Conference Agenda

Overview and details of the sessions of this conference. Please select a date or location to show only sessions at that day or location. Please select a single session for detailed view (with abstracts and downloads if available).

Session Overview
Symposium 5: Non-invasive brain stimulation
Friday, 01/Sep/2017:
9:20am - 10:40am

Session Chair: Matti Stenroos
Session Chair: Risto Ilmoniemi
Location: Room A-003
Uni-S Schanzeneckstrasse 1 3012 Bern

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9:20am - 9:30am

Advanced methods for noninvasive brain stimulation

Matti Stenroos1, Jens Haueisen2, Axel Thielscher3,4, Christoph Zrenner5,6

1Department of Neuroscience and Biomedical Engineering, Aalto University School of Science, Finland; 2Institute of Biomedical Engineering and Informatics, Ilmenau University of Technology, Germany; 3Department of Electrical Engineering, Technical University of Denmark, Denmark; 4Danish Research Center for Magnetic Resonance, Copenhagen University Hospital, Denmark; 5Department of Neurology & Stroke, University of Tübingen, Germany; 6Hertie-Institute for Clinical Brain Research, University of Tübingen, Germany

Organizer: Matti Stenroos, Department of Neuroscience and Biomedical Engineering, Aalto University School of Science, Finland

To understand and treat the human brain, we need to understand its dynamical activity. Brain oscillations, for example, have been associated with perceptive and cognitive functions, but the mechanism of coupling between the oscillations and brain function is not well understood yet. To study this coupling or the interaction between nodes in a functional brain network, we need to be able to modulate the brain in a controlled way and measure the effects of this modulation online. Non-invasive electric or magnetic brain stimulation (NIBS) offers a way for modulating the brain activity directly at electrophysiological level, and the effects of stimulation can be measured using electro- or magnetoencephalography (EEG, MEG).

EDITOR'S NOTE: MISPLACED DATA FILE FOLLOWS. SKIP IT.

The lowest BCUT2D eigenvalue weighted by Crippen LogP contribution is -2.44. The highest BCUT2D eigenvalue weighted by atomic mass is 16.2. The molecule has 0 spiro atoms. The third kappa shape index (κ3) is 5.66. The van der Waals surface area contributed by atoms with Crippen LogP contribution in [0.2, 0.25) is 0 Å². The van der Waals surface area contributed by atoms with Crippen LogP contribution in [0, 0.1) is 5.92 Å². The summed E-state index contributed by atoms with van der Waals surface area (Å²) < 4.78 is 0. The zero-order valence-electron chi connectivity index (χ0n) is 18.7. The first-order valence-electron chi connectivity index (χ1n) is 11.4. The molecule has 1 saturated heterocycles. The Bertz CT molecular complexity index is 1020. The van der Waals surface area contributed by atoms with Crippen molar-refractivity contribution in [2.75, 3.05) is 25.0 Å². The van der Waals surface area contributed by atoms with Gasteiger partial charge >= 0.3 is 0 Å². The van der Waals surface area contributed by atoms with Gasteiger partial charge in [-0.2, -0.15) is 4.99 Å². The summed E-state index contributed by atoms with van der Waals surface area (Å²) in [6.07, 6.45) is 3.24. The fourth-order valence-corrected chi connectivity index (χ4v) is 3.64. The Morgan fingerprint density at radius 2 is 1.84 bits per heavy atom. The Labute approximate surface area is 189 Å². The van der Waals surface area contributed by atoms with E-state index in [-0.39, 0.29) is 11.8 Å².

To reliably measure the effects of electric stimulation during the stimulation and to ensure the repeatability of the experiment, we need dedicated hardware. To plan a stimulation study, to accurately navigate the stimulation coil, and to interpret the measured data, we greatly benefit from modeling of the stimulation and measurement. To optimally manipulate brain dynamics, we need to time the stimulation accurately with brain oscillations that need to be extracted from EEG data in near real time. In this symposium, we discuss these key methodological issues of NIBS and combined NIBS+MEG/EEG and present our latest results. The symposium brings together renowned experts in the field of methodological developments for NIBS & EEG/MEG.

The symposium is complementary to Gregor Thut's keynote lecture, taking a more methodological perspective.

9:30am - 9:45am

Dry-electrode cap for simultaneous electroencephalography and transcranial electrical stimulation

Jens Haueisen

TU Ilmenau, Germany